A new study by the indefatigable Media Research Center (MRC) has revealed that mainstream media devoted some six times as much air time to covering the recent death of Harambe the gorilla than they did to the gruesome Islamic State decapitation of 21 Coptic Christians on a Libyan beach last year.
On Saturday, May 28, security officials shot a gorilla named Harambe to protect a three-year-old boy who had fallen into the animal’s pen at the Cincinnati Zoo.
In the five days that followed the animal’s death, the three major networks devoted a total of 1 hour, 28 minutes and 17 seconds to the story during their morning and evening news shows. An unfortunate incident, to be sure, but as one commentator noted, “a tempest in a teapot.”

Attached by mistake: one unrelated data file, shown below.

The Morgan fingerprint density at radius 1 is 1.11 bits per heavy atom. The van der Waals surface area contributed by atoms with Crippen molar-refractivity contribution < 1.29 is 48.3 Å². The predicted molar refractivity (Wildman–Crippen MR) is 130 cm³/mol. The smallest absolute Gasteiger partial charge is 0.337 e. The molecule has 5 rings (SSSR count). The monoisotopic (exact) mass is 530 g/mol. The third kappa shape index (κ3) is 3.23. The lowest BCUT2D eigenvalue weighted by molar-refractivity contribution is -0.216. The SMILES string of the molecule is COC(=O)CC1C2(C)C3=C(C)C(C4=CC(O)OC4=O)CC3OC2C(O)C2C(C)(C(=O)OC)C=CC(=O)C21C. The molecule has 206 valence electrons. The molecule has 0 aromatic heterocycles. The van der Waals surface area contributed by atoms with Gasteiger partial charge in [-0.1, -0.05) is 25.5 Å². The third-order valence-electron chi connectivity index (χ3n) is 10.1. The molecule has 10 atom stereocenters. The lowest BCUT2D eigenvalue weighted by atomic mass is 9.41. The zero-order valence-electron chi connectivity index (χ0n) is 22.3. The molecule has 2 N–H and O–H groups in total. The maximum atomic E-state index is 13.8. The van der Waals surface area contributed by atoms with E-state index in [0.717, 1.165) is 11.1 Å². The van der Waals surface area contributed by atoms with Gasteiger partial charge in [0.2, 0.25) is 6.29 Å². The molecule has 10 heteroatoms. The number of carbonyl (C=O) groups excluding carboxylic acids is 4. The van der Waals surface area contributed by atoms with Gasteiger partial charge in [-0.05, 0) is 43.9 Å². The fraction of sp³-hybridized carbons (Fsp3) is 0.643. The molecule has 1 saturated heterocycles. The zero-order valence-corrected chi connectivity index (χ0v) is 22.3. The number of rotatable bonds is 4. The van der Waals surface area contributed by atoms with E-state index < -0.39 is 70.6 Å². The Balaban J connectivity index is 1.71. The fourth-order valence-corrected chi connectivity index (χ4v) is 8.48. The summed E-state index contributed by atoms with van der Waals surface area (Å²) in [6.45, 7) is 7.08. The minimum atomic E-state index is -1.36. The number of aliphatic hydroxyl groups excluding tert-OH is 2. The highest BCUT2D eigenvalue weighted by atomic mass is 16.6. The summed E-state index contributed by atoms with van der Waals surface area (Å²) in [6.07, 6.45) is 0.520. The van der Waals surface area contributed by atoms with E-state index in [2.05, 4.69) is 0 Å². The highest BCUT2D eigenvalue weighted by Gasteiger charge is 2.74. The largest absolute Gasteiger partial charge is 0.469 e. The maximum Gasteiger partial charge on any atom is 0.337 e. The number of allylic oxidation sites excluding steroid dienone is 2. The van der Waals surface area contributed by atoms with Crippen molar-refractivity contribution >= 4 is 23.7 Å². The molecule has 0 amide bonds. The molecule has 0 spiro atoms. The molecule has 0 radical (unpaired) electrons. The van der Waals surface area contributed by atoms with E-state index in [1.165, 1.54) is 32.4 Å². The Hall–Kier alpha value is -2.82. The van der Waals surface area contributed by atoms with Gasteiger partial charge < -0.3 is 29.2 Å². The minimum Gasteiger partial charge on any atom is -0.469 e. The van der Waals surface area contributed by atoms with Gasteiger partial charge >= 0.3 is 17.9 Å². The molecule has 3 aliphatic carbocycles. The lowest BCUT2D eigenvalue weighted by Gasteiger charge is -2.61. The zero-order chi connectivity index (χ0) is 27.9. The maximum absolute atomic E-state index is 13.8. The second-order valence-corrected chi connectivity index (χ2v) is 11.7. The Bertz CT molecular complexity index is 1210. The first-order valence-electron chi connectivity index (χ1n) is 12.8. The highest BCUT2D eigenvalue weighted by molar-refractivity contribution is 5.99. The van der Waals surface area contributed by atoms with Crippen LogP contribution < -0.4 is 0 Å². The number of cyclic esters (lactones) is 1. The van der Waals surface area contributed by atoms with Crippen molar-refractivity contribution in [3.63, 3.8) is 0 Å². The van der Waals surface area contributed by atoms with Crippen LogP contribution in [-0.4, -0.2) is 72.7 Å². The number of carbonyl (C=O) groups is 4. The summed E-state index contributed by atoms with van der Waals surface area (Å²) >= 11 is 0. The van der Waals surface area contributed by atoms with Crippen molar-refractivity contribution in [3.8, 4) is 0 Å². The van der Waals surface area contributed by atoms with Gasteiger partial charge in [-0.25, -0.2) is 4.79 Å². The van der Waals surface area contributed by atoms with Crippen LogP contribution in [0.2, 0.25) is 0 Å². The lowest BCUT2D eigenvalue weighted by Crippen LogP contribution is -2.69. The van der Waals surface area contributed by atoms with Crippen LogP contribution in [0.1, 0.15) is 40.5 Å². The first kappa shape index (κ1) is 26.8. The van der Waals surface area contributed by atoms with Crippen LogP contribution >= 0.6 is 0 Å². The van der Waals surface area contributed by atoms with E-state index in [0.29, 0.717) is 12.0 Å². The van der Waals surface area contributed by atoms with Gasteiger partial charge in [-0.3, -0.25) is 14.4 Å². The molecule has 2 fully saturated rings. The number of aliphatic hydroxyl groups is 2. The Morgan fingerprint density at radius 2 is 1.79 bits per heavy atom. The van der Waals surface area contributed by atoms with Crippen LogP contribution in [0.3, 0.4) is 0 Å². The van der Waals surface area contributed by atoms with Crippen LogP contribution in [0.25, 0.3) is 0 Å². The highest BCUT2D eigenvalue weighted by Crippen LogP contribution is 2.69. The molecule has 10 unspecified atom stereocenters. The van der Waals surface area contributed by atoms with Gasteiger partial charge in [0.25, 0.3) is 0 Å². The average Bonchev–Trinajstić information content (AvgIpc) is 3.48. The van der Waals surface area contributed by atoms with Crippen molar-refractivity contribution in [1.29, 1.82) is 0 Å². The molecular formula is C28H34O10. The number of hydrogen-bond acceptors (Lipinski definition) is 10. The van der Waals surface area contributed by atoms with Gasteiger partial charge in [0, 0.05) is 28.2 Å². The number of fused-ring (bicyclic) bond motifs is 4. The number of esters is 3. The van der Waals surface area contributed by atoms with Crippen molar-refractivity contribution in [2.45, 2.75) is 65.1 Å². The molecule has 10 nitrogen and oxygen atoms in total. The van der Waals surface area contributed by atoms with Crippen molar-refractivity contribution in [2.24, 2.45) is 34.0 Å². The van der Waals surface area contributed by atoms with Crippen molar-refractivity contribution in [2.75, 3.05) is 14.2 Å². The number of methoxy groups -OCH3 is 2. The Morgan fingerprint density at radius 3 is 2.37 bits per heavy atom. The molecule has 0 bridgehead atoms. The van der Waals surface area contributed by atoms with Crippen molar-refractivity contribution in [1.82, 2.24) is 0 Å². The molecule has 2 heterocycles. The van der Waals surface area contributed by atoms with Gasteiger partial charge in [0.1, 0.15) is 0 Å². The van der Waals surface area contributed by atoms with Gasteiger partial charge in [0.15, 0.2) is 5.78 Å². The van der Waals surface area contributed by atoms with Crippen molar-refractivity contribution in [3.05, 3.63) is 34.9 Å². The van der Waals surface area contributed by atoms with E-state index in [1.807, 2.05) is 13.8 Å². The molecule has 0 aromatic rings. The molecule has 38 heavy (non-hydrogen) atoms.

By contrast, in February 2015, a group of black-clad Islamic State militants slit the throats of 21 Coptic Christians on a beach near Tripoli, which garnered only a fraction of the gorilla coverage. The terrorists videoed the execution, as the Christians, dressed in orange jumpsuits, fell one by one to the ground dead.
MRC’s Katie Yoder found that ABC, CBS and NBC spent a combined total of only 14 minutes and 30 seconds covering the massacre of the 21 Christians, which is less than a sixth of the air time that they dedicated to the gorilla.
The scant mentions of the Christian slaughter at the hands of Islamic jihadists pale in comparison to the lavish attention paid to the epic saga of the death of one gorilla, or the “zoo horror,” as Good Morning America described it.